I am beyond confused as to why he should continue to pay a mortgage for her for a house which she will now effectively own, for a further 12 years. Surely the benefit to the children would be to make this money available to them or to purchase accommodation for them separately? Is he obliged to support her even though she is co-habiting and would he be obliged to support her to this degree after the divorce? We are stuck in a house we can't get rid of, my name is not on the deeds, because we cannot afford to move without selling this one.

I will add that my partner and his spouse have not lived together for at least 14 years and my thought was, however naive, that it should have been straightforward as long as he continued to see to the needs of the children until such time as they left full time education or reached their maturity. The spouse has never pursued my partner for any maintenance because it has never been necessary, all needs have been provided for and the agreement to pay a mortgage initially in lieu of maintenance was a mutual one. Surely this mutual agreement terminates on the children achieving their maturity and that the rate set by CSA or similar (which my partner seems to think would be less beneficial) has no bearing as they have never been involved and a mutual, private agreement was in place?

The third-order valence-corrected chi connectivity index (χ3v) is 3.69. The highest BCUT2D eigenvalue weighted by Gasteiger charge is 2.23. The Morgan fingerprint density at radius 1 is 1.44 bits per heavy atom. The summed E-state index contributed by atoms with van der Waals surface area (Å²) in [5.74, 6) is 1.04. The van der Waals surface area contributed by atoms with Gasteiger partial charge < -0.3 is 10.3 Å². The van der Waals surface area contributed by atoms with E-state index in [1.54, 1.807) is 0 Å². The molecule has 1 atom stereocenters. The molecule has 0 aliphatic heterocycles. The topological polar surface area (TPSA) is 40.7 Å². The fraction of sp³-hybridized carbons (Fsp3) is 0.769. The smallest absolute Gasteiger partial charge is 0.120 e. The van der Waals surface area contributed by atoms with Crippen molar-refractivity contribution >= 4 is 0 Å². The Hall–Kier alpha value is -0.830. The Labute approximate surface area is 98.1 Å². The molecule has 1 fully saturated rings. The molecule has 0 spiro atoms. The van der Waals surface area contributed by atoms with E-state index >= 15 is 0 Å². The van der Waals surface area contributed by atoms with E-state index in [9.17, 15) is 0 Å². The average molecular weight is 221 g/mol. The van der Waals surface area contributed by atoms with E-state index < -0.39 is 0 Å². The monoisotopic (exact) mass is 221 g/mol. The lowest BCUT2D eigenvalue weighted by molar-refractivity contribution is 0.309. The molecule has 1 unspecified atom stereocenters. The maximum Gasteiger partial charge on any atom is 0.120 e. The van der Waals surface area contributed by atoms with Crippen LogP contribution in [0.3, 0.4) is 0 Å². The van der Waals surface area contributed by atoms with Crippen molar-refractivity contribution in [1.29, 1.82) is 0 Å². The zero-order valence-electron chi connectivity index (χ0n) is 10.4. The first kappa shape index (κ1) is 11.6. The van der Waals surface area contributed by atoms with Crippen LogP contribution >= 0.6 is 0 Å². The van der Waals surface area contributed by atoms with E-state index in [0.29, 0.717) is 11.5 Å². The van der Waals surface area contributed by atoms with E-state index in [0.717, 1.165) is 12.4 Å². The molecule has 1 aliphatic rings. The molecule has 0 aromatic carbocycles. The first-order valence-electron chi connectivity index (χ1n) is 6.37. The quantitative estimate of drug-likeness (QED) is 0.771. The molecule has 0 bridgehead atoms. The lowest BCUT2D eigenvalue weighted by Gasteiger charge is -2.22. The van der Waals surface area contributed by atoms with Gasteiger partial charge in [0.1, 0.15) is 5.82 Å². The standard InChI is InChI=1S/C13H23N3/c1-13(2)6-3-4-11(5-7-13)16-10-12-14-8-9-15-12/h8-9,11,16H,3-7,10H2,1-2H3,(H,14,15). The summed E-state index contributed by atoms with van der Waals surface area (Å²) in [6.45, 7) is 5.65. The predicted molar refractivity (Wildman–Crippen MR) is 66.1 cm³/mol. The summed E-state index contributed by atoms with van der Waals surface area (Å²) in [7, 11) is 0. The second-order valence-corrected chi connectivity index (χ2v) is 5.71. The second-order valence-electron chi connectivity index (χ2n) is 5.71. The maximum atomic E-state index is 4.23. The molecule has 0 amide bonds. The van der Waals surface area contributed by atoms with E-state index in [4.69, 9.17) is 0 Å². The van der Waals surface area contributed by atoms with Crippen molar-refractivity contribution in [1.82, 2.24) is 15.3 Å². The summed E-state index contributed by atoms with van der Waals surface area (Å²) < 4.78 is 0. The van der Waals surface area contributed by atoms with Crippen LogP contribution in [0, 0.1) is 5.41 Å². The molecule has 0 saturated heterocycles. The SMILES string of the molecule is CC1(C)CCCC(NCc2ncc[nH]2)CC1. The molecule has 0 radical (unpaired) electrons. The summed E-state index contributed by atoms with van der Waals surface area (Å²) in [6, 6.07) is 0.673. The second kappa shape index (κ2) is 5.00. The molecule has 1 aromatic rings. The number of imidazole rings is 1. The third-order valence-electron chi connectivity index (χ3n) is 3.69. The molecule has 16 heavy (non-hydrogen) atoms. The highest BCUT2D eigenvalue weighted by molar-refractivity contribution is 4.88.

Is this continuation of mortgage payments effectively spousal support and payable despite the circumstances?

I should be very grateful for any clarification and I hope that, tangled as the situation is, that your answer on the forum might help someone else. As the 'newer' partner I would very much like us to move on in our own lives, something which we haven't really done for the benefit of the children. To be 'tied' to the (hopefully) former spouse financially for a further 12 years seems incomprehensible and quite distressing to me. Their situation is chaotic and my patience is wearing thin.